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    Re "feel, that only works if you're experienced and know what to "feel" for when you're pushing on the stringbed or playing with it.

    Amateurs like
    me can't tell the difference between 21lb and 28lb from just poking the strings.
    Last edited by visor; 05-14-2013 at 11:01 AM.

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    A good stringer is a person who has a very busy shop. A huge backlog.

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    A meticulous nature.

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    Quote Originally Posted by visor View Post
    Re "feel, that only works if you're experienced and know what to "feel" for when you're pushing on the stringbed or playing with it.

    Amateurs like
    me can't tell the difference between 21lb and 28lb from just poking the strings.
    I'm sure your 'feel' is yoda-like nowadays visor.

    Amateurs like me. Without masters studies and research to back it up. Can only rely on 'feel'.

    Sgt_Strider. There is one thing i usually do when i go to an unfamiliar stringer's shop. Go to the finished rackets. Look at the strings. Good strings should be in perfect alignment. Meaning length and height between strings should be even.

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    Regular Member Mark A's Avatar
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    Quote Originally Posted by NeverWalkAlone View Post
    I never asked any stringer to calibrate the machine. It seems rude to be fair. I am sure there are a lot of stringers that will suit you out there. I said this was subjective because my friends and i all have different stringers we prefer.
    I'd be pleasantly surprised if asked when my machine was last calibrated - anybody who asks that question is likely to give you repeat business.

    If I were handed a strung racket, I would look for (assuming the tension was correct)

    *frame symmetrical
    *no misweaves
    *straight mains and crosses
    *knots sitting proud of their grommets, with sufficiently long tails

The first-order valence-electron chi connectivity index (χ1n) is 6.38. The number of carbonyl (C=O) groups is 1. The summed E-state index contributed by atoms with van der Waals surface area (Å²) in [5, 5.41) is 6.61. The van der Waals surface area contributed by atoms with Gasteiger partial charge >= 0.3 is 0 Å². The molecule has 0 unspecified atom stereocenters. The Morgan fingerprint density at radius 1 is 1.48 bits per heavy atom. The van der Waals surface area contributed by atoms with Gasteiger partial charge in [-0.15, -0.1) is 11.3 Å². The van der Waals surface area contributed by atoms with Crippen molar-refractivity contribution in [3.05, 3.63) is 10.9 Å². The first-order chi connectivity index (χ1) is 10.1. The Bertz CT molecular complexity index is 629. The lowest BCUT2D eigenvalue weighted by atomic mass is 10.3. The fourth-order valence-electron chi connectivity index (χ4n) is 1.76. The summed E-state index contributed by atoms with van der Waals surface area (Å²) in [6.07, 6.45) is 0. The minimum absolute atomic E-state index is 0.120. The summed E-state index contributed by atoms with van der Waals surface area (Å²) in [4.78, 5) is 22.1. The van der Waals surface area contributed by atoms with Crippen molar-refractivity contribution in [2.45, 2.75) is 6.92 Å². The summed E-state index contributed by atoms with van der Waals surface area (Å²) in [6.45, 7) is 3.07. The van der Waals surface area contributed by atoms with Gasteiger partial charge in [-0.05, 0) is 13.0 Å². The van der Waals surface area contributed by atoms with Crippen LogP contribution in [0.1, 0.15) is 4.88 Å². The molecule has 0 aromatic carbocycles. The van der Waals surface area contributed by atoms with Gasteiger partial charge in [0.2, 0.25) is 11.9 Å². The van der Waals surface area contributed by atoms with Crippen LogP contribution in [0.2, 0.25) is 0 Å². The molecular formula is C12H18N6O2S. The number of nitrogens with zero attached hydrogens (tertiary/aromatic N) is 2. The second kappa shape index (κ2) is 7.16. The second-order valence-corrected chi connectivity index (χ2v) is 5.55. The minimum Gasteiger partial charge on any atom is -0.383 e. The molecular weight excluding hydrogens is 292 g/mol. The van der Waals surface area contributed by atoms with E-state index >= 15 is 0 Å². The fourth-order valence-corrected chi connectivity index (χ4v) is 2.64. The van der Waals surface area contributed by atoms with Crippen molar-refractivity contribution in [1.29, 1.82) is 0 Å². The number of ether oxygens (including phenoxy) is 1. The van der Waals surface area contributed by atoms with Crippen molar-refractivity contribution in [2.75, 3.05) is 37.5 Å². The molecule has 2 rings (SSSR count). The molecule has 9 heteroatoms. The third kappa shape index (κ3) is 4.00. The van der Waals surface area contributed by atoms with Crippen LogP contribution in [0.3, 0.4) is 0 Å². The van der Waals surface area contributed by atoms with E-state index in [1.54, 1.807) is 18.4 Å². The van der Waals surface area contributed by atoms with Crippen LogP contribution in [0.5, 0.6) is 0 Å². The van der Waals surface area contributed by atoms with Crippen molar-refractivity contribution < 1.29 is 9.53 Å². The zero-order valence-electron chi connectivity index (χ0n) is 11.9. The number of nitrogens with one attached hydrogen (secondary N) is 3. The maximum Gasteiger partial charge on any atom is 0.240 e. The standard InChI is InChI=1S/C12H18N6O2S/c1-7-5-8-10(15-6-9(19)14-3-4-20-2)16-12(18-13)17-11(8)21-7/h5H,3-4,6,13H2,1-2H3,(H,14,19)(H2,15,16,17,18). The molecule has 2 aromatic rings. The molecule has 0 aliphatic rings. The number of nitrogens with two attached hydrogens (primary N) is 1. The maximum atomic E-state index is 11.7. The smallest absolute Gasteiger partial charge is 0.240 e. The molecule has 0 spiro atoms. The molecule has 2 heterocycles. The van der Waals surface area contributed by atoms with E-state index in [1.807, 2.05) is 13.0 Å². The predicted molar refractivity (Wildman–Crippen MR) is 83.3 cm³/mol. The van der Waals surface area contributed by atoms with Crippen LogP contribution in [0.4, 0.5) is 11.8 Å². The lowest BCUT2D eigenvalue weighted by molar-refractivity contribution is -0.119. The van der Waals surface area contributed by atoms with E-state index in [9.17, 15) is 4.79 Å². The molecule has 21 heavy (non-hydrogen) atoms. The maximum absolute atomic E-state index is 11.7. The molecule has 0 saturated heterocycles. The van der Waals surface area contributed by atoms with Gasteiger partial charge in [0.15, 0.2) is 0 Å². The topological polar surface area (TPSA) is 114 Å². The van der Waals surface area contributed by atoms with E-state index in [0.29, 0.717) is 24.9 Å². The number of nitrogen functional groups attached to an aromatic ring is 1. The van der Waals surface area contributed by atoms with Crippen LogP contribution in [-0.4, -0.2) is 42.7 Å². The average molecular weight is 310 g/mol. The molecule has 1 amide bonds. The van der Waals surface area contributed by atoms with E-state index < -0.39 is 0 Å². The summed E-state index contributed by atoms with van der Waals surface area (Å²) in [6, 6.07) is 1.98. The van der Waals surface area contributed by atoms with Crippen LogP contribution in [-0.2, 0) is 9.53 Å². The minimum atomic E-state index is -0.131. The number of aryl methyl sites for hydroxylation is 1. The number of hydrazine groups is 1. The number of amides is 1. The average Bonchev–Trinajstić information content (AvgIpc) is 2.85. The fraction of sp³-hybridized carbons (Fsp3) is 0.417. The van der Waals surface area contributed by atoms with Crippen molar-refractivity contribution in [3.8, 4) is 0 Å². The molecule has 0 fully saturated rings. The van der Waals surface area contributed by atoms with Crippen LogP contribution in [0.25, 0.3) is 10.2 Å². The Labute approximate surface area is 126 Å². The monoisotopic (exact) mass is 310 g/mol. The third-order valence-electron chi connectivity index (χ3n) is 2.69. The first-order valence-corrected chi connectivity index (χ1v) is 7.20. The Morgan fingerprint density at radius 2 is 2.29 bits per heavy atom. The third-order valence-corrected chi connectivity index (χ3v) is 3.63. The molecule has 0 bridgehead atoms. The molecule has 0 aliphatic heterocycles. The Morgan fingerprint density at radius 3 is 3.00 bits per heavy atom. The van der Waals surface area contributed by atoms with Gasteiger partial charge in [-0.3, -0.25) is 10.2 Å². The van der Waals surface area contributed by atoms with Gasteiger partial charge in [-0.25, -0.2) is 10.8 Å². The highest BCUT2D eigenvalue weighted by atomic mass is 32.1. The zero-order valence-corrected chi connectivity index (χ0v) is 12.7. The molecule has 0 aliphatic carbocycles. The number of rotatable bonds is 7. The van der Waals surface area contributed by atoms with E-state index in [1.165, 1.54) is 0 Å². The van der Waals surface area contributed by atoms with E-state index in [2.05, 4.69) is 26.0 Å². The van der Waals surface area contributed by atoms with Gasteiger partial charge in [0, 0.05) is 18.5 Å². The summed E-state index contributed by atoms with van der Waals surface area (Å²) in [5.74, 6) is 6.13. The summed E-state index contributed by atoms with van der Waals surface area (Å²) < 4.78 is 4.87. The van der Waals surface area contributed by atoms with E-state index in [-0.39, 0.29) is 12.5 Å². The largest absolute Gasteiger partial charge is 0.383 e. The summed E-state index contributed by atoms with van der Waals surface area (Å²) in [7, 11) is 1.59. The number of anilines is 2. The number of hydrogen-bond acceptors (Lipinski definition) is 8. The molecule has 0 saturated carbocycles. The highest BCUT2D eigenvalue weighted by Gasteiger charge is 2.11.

*no crossovers

    in order. Anybody who hits all five would get my seal of approval.

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    Seems like there's a split on opinion here. Am I crossing a line if I were to ask if their machine is calibrated or not?

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    Regular Member Mark A's Avatar
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    Quote Originally Posted by Sgt_Strider View Post
    Seems like there's a split on opinion here. Am I crossing a line if I were to ask if their machine is calibrated or not?
    To my mind, absolutely not. Anybody who takes offence at that doesn't deserve your custom, IMO.

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    I experienced a situation which i feel need to be told.. A bit off from the topic but somehow related to this subject been discussed..
    Well.. Here goes..
    I went to a local sport shop (suggested by a good baddie pal) for stringing..
    The stringer, a lady, able to lie to me when i saw her stringing my racket 2lbs lesser than i requested!!
    She was using an ECP machine with digital display which clearly shows the amount of tension.
    (she was quite surprised when i manage to 'caught' her unintentionally)
    Guess what she said?
    She told me that ECP machines are generally produce higher tension than the manuals do!!
    And she needs to lessen the tension around 2lbs so that she can generates the exact tension as equal as possible as the manuals did so that she doesn't over do it.
    What the heck?!? Right???
    I was.. WOWW!!
    And the lady manage to keep a straight face when she did this.
    So, as you people might have guess, that was the 1st and last time i went there..
    There are plenty more of details which i did not include..
    appreciate your time for reading this longggg post..

  17. #17
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    I use the following principles in choosing a shop or service provider (eg, choosing a dentist):

    (1) the shop is very busy
    (2) the shop is there at the same address for a long time (eg, 10 years)
    (3) the shop doesn't want or care much about your business

    cheers..